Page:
Stainless steel bolts are popular fasteners because of their strength and resistance to corrosion. While in many households bolts are tightened until they feel tight enough, industries and car mechanics require specific torque values for bolts to ensure that they are tightened enough. Depending on the bolt size, construction, fabric, and lubrication, torque specifications vary from bolt to bolt and situation to situation, and should be followed precisely.
Sizes and Threads
Bolts are identified by their sizes and threads. Screws can be as small as the number one screw, which is 1/16 of an inch or as large as the number 24, which is 3/8 of an inch for the most common screw sizes. Their threads are listed by distance between the threads and number per screw, and are listed like this: 1/4 x 20, meaning that the screw has a diameter of 1/4 of an inch and has 20 threads per inch.
Stainless steel bolts come in numerous types, the most common of which are called 18-8 and 316. The 18-8 stainless steel bolt is composed of about 18 per cent chromium and 8 per cent nickel. These bolts are extremely corrosion resistant. The 316 stainless steel bolt, designed for industrial environments, has a higher nickel content and is austenitic (tempered for strength at low temperatures) and non-magnetic. These stainless steel bolts hold up under extreme stress and are used in heavy industry and as a part of surgical implants for humans and animals.
The 2-56 bolts are two inches in diameter with 56 threads per inch, torque to 2.5 inch-pounds for 18-8 stainless steel and to 2.6 inch-pounds for 316 stainless steel. Bolts that are 4 inches in diameter and have 40 threads per inch require 5.2 inch-pounds of torque if they are 18-8 stainless steel and 5.5 inch-pounds of torque if they are 316 stainless steel. For 18-8 stainless steel bolts with a size of 6-32, torque to 9.6 inch-pounds; for 316 stainless steel bolts of the same size, torque to 10.0 inch-pounds. The 1-14 bolts made of 18-8 stainless steel torque to 3110 inch-pounds, and those made of 316 stainless steel torque to 3250 inch-pounds.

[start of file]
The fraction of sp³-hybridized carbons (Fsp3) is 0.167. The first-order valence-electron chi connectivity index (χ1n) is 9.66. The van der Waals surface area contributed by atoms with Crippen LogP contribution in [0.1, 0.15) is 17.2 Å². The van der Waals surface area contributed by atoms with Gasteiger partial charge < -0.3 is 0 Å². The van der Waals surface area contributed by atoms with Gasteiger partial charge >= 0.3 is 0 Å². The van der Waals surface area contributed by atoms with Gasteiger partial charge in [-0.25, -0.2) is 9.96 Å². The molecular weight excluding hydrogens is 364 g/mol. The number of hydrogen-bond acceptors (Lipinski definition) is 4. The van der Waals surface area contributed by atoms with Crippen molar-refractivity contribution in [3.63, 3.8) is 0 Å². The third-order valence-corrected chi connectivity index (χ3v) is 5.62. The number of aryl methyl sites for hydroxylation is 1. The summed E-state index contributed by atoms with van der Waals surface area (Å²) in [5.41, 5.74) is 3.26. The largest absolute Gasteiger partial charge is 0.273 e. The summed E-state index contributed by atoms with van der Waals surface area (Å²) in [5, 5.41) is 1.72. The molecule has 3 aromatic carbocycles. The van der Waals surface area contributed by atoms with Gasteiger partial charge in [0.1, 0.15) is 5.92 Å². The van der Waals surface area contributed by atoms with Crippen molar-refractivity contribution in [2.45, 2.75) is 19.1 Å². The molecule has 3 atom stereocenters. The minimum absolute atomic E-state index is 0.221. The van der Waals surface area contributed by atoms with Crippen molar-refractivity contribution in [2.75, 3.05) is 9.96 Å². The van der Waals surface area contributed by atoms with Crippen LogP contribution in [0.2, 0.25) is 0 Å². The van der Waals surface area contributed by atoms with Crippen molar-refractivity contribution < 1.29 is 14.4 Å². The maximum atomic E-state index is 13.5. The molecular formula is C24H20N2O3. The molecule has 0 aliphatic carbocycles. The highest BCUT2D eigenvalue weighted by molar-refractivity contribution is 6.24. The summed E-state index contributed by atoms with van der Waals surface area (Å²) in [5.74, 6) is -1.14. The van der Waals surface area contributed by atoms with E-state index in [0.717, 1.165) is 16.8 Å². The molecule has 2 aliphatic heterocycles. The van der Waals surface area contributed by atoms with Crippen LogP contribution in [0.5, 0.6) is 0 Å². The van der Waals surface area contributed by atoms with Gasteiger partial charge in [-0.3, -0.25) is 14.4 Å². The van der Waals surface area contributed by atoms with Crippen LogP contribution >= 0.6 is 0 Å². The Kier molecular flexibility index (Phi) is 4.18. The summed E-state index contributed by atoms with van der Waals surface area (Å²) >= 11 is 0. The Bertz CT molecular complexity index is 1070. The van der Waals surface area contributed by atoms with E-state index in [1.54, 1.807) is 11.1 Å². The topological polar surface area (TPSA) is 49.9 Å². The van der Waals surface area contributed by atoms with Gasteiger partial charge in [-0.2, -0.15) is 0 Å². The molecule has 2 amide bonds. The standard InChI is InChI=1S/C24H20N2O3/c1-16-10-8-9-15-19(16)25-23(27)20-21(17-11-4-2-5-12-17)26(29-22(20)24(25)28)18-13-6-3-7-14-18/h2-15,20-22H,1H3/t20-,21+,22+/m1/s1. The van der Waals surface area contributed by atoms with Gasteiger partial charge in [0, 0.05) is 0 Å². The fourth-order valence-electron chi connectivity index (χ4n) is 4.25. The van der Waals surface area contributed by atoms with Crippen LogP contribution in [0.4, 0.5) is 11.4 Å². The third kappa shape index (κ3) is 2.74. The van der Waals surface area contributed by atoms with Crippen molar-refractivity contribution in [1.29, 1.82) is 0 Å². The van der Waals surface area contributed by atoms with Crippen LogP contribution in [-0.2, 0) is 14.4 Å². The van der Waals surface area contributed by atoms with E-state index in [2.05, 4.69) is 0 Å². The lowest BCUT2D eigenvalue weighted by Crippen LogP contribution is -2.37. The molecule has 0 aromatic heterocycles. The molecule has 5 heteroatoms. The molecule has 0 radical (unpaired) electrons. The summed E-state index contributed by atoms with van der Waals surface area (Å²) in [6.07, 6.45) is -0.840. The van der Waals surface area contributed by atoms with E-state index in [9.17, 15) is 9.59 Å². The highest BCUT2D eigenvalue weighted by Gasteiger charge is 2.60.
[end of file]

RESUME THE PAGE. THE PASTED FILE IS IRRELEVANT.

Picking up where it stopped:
These and other torque specifications for bolts are a starting point, but variation exists depending on the type and amount of lubrication used. If you'd like to calculate your own torque, you can apply the following formula: Torque = 1.33 times the coefficient of friction times the diameter times the necessary preload, or T = K x U x D x P. Use 0.2 as the coefficient of friction for dry, or un-lubed fasteners and 0.09 for lubed ones. These are not precise values, but are acceptable averages.
To determine preload, take the established ultimate strength of your fastener (this information will be available at your hardware store), and multiply it by 2/3 to determine yield strength. Multiply the bolt's thread area by the full yield strength and 2/3 to determine its preload. Once you've filled in these values, you can determine your bolt's required torque.